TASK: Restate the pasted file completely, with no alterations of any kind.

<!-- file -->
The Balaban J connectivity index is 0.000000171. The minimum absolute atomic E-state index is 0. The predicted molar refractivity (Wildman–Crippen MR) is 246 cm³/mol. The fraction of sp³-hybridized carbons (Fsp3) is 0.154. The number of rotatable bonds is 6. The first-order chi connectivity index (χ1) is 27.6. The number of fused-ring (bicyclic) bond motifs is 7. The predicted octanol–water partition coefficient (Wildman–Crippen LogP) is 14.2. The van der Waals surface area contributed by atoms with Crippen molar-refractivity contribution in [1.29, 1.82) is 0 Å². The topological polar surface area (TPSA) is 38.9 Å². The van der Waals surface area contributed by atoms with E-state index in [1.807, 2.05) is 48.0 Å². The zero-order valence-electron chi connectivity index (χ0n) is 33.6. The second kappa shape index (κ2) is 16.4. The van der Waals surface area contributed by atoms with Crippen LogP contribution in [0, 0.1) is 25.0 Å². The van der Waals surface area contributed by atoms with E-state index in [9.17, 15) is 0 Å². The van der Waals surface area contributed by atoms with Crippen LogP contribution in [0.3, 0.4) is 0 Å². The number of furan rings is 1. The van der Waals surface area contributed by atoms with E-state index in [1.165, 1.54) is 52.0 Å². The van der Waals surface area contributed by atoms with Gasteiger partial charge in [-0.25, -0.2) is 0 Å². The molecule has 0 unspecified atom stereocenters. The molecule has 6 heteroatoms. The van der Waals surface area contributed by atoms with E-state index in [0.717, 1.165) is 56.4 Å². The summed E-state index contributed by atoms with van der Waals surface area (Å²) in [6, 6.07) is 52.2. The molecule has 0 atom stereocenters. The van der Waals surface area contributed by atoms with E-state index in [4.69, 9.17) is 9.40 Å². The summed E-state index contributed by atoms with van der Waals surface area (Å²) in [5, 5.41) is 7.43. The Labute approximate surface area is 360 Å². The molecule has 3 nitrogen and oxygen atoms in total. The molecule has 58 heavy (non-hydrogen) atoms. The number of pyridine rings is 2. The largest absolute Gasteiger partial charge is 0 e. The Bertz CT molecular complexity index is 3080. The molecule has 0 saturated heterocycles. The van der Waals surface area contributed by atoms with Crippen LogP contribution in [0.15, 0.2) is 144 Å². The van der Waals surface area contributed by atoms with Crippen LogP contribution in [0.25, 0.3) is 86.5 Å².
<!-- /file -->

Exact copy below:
The Balaban J connectivity index is 0.000000171. The minimum absolute atomic E-state index is 0. The predicted molar refractivity (Wildman–Crippen MR) is 246 cm³/mol. The fraction of sp³-hybridized carbons (Fsp3) is 0.154. The number of rotatable bonds is 6. The first-order chi connectivity index (χ1) is 27.6. The number of fused-ring (bicyclic) bond motifs is 7. The predicted octanol–water partition coefficient (Wildman–Crippen LogP) is 14.2. The van der Waals surface area contributed by atoms with Crippen molar-refractivity contribution in [1.29, 1.82) is 0 Å². The topological polar surface area (TPSA) is 38.9 Å². The van der Waals surface area contributed by atoms with E-state index in [1.807, 2.05) is 48.0 Å². The zero-order valence-electron chi connectivity index (χ0n) is 33.6. The second kappa shape index (κ2) is 16.4. The van der Waals surface area contributed by atoms with Crippen LogP contribution in [0, 0.1) is 25.0 Å². The van der Waals surface area contributed by atoms with E-state index in [9.17, 15) is 0 Å². The van der Waals surface area contributed by atoms with Crippen LogP contribution in [0.3, 0.4) is 0 Å². The number of furan rings is 1. The van der Waals surface area contributed by atoms with E-state index in [1.165, 1.54) is 52.0 Å². The van der Waals surface area contributed by atoms with Gasteiger partial charge in [-0.25, -0.2) is 0 Å². The molecule has 0 unspecified atom stereocenters. The molecule has 6 heteroatoms. The van der Waals surface area contributed by atoms with E-state index in [0.717, 1.165) is 56.4 Å². The summed E-state index contributed by atoms with van der Waals surface area (Å²) in [6, 6.07) is 52.2. The molecule has 0 atom stereocenters. The van der Waals surface area contributed by atoms with E-state index in [4.69, 9.17) is 9.40 Å². The summed E-state index contributed by atoms with van der Waals surface area (Å²) in [5, 5.41) is 7.43. The Labute approximate surface area is 360 Å². The molecule has 3 nitrogen and oxygen atoms in total. The molecule has 58 heavy (non-hydrogen) atoms. The number of pyridine rings is 2. The largest absolute Gasteiger partial charge is 0 e. The Bertz CT molecular complexity index is 3080. The molecule has 0 saturated heterocycles. The van der Waals surface area contributed by atoms with Crippen LogP contribution in [0.15, 0.2) is 144 Å². The van der Waals surface area contributed by atoms with Crippen LogP contribution in [0.25, 0.3) is 86.5 Å².